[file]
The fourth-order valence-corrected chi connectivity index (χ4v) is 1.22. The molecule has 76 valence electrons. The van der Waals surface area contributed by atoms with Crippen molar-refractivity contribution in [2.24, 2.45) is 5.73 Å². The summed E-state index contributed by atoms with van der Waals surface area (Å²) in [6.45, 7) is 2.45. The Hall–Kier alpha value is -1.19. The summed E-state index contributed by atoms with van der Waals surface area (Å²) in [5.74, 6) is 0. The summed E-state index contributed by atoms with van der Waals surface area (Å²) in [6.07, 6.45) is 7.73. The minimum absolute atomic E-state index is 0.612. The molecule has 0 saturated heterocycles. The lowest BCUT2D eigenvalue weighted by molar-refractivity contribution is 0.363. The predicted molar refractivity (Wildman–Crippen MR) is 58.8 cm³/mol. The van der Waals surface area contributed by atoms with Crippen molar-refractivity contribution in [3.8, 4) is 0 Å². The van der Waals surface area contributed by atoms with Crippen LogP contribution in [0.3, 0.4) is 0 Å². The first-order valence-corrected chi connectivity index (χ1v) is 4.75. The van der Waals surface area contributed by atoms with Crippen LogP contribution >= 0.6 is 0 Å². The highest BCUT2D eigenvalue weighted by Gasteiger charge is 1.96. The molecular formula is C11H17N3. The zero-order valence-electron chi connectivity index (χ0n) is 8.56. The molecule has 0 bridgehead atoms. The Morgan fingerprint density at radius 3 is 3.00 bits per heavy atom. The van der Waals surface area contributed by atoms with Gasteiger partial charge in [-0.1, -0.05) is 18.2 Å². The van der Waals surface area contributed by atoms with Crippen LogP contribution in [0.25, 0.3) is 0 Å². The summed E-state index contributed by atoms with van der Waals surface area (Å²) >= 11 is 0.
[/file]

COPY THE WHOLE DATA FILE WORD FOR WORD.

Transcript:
The fourth-order valence-corrected chi connectivity index (χ4v) is 1.22. The molecule has 76 valence electrons. The van der Waals surface area contributed by atoms with Crippen molar-refractivity contribution in [2.24, 2.45) is 5.73 Å². The summed E-state index contributed by atoms with van der Waals surface area (Å²) in [6.45, 7) is 2.45. The Hall–Kier alpha value is -1.19. The summed E-state index contributed by atoms with van der Waals surface area (Å²) in [5.74, 6) is 0. The summed E-state index contributed by atoms with van der Waals surface area (Å²) in [6.07, 6.45) is 7.73. The minimum absolute atomic E-state index is 0.612. The molecule has 0 saturated heterocycles. The lowest BCUT2D eigenvalue weighted by molar-refractivity contribution is 0.363. The predicted molar refractivity (Wildman–Crippen MR) is 58.8 cm³/mol. The van der Waals surface area contributed by atoms with Crippen molar-refractivity contribution in [3.8, 4) is 0 Å². The van der Waals surface area contributed by atoms with Crippen LogP contribution in [0.3, 0.4) is 0 Å². The first-order valence-corrected chi connectivity index (χ1v) is 4.75. The van der Waals surface area contributed by atoms with Crippen LogP contribution >= 0.6 is 0 Å². The highest BCUT2D eigenvalue weighted by Gasteiger charge is 1.96. The molecular formula is C11H17N3. The zero-order valence-electron chi connectivity index (χ0n) is 8.56. The molecule has 0 bridgehead atoms. The Morgan fingerprint density at radius 3 is 3.00 bits per heavy atom. The van der Waals surface area contributed by atoms with Gasteiger partial charge in [-0.1, -0.05) is 18.2 Å². The van der Waals surface area contributed by atoms with Crippen LogP contribution in [0.25, 0.3) is 0 Å². The summed E-state index contributed by atoms with van der Waals surface area (Å²) >= 11 is 0.